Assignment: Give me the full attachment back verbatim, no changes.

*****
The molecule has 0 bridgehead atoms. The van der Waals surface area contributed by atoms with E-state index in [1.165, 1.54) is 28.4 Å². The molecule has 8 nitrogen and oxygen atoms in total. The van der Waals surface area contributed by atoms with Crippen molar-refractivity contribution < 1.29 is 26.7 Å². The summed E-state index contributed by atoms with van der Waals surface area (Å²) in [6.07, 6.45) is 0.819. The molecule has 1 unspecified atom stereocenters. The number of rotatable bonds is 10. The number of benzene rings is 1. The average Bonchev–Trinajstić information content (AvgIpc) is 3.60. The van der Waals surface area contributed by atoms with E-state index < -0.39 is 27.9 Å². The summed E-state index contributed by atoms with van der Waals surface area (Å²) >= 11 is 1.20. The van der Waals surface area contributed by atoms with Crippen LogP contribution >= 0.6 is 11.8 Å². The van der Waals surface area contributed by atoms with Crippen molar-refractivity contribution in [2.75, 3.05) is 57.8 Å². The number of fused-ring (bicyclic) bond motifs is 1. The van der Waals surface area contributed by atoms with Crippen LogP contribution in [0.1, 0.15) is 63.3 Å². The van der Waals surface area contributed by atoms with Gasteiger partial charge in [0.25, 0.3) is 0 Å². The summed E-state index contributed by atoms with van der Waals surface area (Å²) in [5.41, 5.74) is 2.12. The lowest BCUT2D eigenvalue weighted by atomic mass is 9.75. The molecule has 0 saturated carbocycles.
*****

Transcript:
The molecule has 0 bridgehead atoms. The van der Waals surface area contributed by atoms with E-state index in [1.165, 1.54) is 28.4 Å². The molecule has 8 nitrogen and oxygen atoms in total. The van der Waals surface area contributed by atoms with Crippen molar-refractivity contribution < 1.29 is 26.7 Å². The summed E-state index contributed by atoms with van der Waals surface area (Å²) in [6.07, 6.45) is 0.819. The molecule has 1 unspecified atom stereocenters. The number of rotatable bonds is 10. The number of benzene rings is 1. The average Bonchev–Trinajstić information content (AvgIpc) is 3.60. The van der Waals surface area contributed by atoms with E-state index < -0.39 is 27.9 Å². The summed E-state index contributed by atoms with van der Waals surface area (Å²) >= 11 is 1.20. The van der Waals surface area contributed by atoms with Crippen LogP contribution >= 0.6 is 11.8 Å². The van der Waals surface area contributed by atoms with Crippen molar-refractivity contribution in [2.75, 3.05) is 57.8 Å². The number of fused-ring (bicyclic) bond motifs is 1. The van der Waals surface area contributed by atoms with Crippen LogP contribution in [0.1, 0.15) is 63.3 Å². The van der Waals surface area contributed by atoms with Gasteiger partial charge in [0.25, 0.3) is 0 Å². The summed E-state index contributed by atoms with van der Waals surface area (Å²) in [5.41, 5.74) is 2.12. The lowest BCUT2D eigenvalue weighted by atomic mass is 9.75. The molecule has 0 saturated carbocycles.